I won’t bother you with the sideboard, since the deck is mostly obsolete as it stands. However, the deck has a nice curve and can get countering or starting the business on turn 2 and 3, so it has enough tempo to at least consider.

What’s New, Pussycat? (Wooah, wooah woooah…)

Eon Hub merely reduces your upkeep costs, allowing your hand to remain static. You don’t get any draws from it, though. At five mana, this is pretty darned expensive and awkward to use.

Mind’s Eye, although not very new, allows you to pay one during your opponent’s draws to get the same benefit he does. This will pay for your Confinement and allow you to benefit even more from your opponent using his own card draw, your Theories, and so forth.

Sensei’s Divining Top. Ah, now we are finally getting somewhere. This card can find few better homes than in Turbo-Theory. It costs one and is easily removed from the table in case someone tries to destroy it. You can stack the first three cards in your deck, and can dig deeper to get what you want. And it’s so cheap that as long as you have a Theory on the table, you can get all sorts of goodies constantly, even in the face of paying the nasty Confinement deck. The Beyblade gave me the motivation to drag out this old deck and throw it back together for what I hope to be a hell of a ride.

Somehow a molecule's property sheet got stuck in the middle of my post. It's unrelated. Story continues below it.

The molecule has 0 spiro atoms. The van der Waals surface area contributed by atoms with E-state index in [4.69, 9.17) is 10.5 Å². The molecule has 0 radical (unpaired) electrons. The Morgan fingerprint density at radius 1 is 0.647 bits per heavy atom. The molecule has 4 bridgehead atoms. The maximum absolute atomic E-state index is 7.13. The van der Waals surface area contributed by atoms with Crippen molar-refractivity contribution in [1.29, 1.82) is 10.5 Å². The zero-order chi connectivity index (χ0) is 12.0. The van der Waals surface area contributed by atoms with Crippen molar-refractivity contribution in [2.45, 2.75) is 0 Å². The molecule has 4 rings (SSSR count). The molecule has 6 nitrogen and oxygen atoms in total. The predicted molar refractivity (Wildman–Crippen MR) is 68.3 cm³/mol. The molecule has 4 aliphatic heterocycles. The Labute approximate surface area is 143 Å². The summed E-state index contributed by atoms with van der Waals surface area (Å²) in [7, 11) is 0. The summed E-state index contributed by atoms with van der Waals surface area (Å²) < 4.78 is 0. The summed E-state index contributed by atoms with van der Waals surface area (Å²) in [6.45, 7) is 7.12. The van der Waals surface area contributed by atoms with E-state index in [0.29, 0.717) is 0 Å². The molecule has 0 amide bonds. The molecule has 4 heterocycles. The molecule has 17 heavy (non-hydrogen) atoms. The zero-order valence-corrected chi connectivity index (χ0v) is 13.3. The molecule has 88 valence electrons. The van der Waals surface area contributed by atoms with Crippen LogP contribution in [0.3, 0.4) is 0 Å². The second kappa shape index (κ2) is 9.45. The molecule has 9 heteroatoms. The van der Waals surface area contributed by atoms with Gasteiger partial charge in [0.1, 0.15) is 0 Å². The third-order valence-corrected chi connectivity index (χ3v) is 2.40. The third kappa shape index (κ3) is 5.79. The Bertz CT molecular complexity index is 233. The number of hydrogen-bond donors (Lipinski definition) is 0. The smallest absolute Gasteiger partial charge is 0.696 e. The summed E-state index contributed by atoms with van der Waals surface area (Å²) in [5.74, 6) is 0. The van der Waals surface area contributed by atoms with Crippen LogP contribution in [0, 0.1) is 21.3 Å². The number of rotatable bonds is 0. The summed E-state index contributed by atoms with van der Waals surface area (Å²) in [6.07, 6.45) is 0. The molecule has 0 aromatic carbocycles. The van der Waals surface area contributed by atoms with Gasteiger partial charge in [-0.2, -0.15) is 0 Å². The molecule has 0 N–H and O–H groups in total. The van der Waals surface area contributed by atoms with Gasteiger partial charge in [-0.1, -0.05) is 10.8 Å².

Any deck that will benefit from artifact coming into play triggers will enjoy throwing the Top around. Though there aren’t too many guys out there that I can think of that like to see artifacts come into play other than Leonin Elder.

The Divining Top, by the way, is a reference to the Japanese children’s pasttime of dueling tops. Two children put their tops in a bowl and start spinning them, moving the bowl so that their tops smash together and knock the other top out of the bowl. Takara (a toy company) recently took this old children’s pursuit and updated it by selling big plastic tops with special launchers, animal attachments and moving bits, and a massive media blitz including an anime. This show was dubbed and broadcast in North America as”Beyblade”. No, I’ve never watched it.

Here Comes A New Challenger! Sharpen Your Fangs, It’s Not The End!

For those of you who play Magic Online Extended, here’s my build for you, legal once ChK rotates in.

Turbo-Theory Classic, Online Extended Version

4 Wrath of God

4 Solitary Confinement

4 Unifying Theory

4 Howling Mine

2 Compulsion

2 Words of Wisdom

3 Sensei’s Divining Top

2 Boomerang

4 Counterspell

4 Absorb

2 Circular Logic

4 Adarkar Wastes

2 Coastal Tower

2 Flooded Strand

11 Island

6 Plains


2 Circle of Protection: Red

4 Disenchant (for paper, go with Seal of Cleansing, it’s easier to trigger the Theory with)

3 Sacred Ground

2 Bribery (1 in paper Extended)

4 Gainsay (2 in paper Extended)

(Paper extended: 3 Serenity, to hose down Affinity)

Yeah, the sideboard could use work. But I like the way it looks, and I enjoy the way the deck plays. This is one of the decks I will be testing along with my Japanese teammates, and I have been getting good feedback from them. (They said it looked very Japanese to them. I wasn’t quite sure what to make of that comment.)

If the Extended format has a lot of early beatdown decks like U/G Control or Affinity taking the forefront, consider this as a potential avenue to be explored. If nothing else, people will be remarking how bizarre it is that you’re playing Unifying Theory.

Eli Kaplan

[email protected]

Thanks go out to: Chris Corrente and everyone at The Unknown back home in Scranton, PA. I’ll be visiting back home in a few months, look out for me!